The second parameter points to the source data object to be copied. The third parameter specifies the number of bytes to be copied. The fourth parameter indicates the types of memory involved in the copy: For example, the memory copy function can be used to copy data from one location of the device memory to another location of the device memory.

For the matrix multiplication example, the host code calls the cudaMemcpy function to copy the M and N matrices from the host memory to the device memory before the multiplication and then to copy the P matrix from the device memory to the host memory after the multiplication is done.

The same function can be used to transfer data in both directions by properly ordering the source and destination pointers and using the appropriate constant for the transfer type: MatrixMultiplication , as outlined in Figure 3. We often refer to this type of host code as the stub function for invoking a kernel. After the matrix multiplication, MatrixMultiplication also copies result data from device to the host. We show a more fleshed out version of the MatrixMultiplication function in Figure 3.

Compared to Figure 3. This is accomplished with calls to the cudaMalloc and cudaMemcpy functions. The readers are encouraged to write their own function calls with the appropriate parameter values and compare their code with that shown in Figure 3.

Part 2 invokes the kernel and will be described in the following text. Part 3 reads the product data from device memory to host memory so the value will be available to main. This is accomplished with a call to the cudaMemcpy function. It then frees Md, Nd, and Pd from the device memory, which is accomplished with calls to the cudaFree functions. In CUDA, a kernel function specifies the code to be executed by all threads during a parallel phase. Because all of these threads execute the same code, CUDA programming is an instance of the well-known single-program, multiple-data SPMD parallel programming style [Atallah ], a popular programming style for massively parallel computing systems.

This keyword indicates that the function is a kernel and that it can be called from a host functions to generate a grid of threads on a device. The meanings of these keywords are summarized in Figure 3.

The function will be executed on the device and can only be called from the host to generate a grid of threads on a device. We will show the host code syntax for calling a kernel function later in Figure 3. In an SPMD system, the parallel processing units execute the same program on multiple parts of the data; however, these processing units do not have to be executing the same instruction at the same time.

In an SIMD system, all processing units are executing the same instruction at any instant. A device function executes on a CUDA device and can only be called from a kernel function or another device function. Device functions can have neither recursive function calls nor indirect function calls through pointers in them.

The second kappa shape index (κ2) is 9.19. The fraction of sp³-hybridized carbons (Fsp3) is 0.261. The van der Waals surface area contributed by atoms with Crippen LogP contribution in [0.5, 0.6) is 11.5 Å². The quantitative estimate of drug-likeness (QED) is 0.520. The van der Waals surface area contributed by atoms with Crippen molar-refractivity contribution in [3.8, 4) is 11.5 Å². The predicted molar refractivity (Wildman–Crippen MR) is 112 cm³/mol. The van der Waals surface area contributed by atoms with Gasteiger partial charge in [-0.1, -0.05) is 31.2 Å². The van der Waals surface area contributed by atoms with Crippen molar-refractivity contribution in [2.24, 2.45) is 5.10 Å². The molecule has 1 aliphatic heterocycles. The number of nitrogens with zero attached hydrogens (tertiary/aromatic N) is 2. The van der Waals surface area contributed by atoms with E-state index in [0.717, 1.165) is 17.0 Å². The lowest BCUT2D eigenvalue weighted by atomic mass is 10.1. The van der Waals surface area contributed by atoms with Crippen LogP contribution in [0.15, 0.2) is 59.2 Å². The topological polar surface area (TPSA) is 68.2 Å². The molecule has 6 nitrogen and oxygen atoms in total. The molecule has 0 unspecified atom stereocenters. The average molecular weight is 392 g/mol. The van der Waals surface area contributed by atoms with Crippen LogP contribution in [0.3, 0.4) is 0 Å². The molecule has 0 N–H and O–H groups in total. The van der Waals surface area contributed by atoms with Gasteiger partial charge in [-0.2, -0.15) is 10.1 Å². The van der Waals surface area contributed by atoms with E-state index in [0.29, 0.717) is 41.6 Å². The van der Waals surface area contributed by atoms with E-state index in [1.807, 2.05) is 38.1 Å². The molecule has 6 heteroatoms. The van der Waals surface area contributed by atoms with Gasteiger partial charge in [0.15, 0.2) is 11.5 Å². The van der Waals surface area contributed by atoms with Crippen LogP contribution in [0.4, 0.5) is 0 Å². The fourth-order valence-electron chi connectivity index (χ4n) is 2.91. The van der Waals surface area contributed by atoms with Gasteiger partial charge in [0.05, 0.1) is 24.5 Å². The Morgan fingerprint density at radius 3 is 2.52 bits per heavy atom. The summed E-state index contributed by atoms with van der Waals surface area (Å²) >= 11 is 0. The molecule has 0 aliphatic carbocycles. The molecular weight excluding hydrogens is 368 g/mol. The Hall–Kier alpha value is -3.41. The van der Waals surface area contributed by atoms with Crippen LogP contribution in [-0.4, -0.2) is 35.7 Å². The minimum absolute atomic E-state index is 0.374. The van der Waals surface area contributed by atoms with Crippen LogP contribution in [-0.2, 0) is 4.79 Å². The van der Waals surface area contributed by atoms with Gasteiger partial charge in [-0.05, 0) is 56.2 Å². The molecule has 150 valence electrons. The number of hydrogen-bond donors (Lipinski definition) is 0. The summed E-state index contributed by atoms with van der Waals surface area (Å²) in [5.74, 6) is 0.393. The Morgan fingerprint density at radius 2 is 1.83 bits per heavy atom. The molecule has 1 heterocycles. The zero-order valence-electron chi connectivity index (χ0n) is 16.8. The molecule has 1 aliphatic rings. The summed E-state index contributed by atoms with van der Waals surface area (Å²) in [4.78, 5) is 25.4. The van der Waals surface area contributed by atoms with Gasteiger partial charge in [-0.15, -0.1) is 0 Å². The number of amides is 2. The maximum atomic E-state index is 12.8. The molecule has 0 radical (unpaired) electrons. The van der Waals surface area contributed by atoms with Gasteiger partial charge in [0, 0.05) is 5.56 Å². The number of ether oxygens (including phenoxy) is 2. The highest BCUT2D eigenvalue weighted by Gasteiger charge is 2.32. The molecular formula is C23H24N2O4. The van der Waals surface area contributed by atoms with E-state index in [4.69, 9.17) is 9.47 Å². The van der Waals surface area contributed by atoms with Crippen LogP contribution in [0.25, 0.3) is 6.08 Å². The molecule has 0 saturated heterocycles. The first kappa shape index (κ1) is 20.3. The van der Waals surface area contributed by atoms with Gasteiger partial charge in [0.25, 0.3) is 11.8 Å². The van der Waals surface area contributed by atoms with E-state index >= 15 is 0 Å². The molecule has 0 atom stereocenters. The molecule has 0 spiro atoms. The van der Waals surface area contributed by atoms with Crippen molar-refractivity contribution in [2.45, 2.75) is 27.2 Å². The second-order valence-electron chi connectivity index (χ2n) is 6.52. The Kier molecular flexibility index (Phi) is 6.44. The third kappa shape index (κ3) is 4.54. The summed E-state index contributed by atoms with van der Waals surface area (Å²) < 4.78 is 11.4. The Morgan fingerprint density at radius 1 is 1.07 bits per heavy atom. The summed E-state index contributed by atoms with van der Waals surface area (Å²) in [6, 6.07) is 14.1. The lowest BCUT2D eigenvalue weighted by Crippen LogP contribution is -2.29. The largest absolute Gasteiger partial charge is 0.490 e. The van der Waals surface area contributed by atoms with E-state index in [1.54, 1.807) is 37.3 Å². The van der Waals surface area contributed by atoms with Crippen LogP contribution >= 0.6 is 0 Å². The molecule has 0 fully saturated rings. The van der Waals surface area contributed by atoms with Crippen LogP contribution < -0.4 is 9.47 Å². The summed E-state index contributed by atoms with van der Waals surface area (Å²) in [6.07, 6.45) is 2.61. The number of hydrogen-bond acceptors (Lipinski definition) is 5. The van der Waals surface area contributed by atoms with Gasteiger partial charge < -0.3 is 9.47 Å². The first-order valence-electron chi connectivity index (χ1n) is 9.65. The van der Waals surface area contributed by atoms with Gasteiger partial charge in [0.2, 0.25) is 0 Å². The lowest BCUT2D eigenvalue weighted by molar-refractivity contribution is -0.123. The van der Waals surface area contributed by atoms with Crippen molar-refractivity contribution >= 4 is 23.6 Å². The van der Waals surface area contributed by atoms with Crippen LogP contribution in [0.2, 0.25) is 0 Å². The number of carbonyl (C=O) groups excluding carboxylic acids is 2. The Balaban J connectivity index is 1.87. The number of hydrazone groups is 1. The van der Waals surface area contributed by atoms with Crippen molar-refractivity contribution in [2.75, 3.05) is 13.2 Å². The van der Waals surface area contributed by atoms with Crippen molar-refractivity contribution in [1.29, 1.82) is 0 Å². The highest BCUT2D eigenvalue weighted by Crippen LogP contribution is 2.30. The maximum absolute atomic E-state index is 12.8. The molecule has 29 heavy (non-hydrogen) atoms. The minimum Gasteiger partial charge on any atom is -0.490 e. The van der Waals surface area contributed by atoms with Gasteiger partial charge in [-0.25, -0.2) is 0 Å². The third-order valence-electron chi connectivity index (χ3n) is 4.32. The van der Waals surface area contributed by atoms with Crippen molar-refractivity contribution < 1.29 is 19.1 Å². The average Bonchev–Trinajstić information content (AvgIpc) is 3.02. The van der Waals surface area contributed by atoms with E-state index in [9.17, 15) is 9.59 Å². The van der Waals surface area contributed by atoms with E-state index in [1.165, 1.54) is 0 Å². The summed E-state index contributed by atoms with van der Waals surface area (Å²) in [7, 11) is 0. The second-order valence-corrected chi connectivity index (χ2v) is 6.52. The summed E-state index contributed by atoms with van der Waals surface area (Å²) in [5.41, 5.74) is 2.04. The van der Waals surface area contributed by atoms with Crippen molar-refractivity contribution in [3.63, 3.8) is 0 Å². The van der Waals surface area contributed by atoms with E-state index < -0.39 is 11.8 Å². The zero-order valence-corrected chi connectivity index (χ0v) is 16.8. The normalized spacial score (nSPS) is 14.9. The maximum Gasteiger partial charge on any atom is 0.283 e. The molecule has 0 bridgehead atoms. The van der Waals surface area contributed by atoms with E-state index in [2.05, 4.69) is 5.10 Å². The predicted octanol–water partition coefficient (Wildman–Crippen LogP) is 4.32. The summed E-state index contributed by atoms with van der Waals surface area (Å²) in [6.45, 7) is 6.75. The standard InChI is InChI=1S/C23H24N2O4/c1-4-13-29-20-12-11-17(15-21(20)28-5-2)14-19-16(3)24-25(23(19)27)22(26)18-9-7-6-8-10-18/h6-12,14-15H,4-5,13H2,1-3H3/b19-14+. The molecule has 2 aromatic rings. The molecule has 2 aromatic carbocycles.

A host function is simply a traditional C function that executes on the host and can only be called from another host function. The programmer would add kernel functions and device functions 3. The original functions remain as host functions. Having all functions default into host functions spares the programmer the tedious work of changing all original function declarations. This combination triggers the compilation system to generate two versions of the same function. One is executed on the host and can only be called from a host function.

The other is executed on the device and can only be called from a device or kernel function. This supports a common use when the same function source code can be simply recompiled to generate a device version.

Many user library functions will likely fall into this category. Note that all threads execute the same kernel code. There needs to be a mechanism to allow them to distinguish themselves and direct themselves toward the particular parts of the data structure that they are designated to work on.

These keywords identify predefined variables that allow a thread to access the hardware registers at runtime that provide the identifying coordinates to the thread. Different threads will see different values in their threadIdx.

For simplicity, we will refer to a thread as ThreadthreadIdx. Note that the coordinates reflect a multidimensional organization for the threads. We will come back to this point soon. A quick comparison of Figure 3. The kernel function in Figure 3. The readers should ask where the other two levels of outer loops go. The answer is that the outer two loop levels are now replaced with the grid of threads.

The entire grid forms the equivalent of the two-level loop. Each thread in the grid corresponds to one of the iterations of the original two-level loop. The original loop variables i and j are now replaced with threadIdx. Instead of having the loop increment the values of i and j for use in each loop iteration, the CUDA threading hardware generates all of the threadIdx.

It should be clear that these indices simply take over the role of variables i and j in Figure 3. Note that we assigned threadIdx. Each thread also uses its threadIdx. This way, the threads collectively generate all the elements of the Pd matrix. When a kernel is invoked, or launched, it is executed as grid of parallel threads. Creating enough threads to fully utilize the hardware often requires a large amount of data parallelism; for example, each element of a large array might be computed in a separate thread.

Threads in a grid are organized into a two-level hierarchy, as illustrated in Figure 3. For simplicity, a small number of threads are shown in Figure 3. In reality, a grid will typically consist of many more threads.

At the top level, each grid consists of one or more thread blocks. All blocks in a grid have the same number of threads. All thread blocks must have the same number of threads organized in the same manner. The coordinates of threads in a block are uniquely defined by three thread indices: Not all applications will use all three dimensions of a thread block.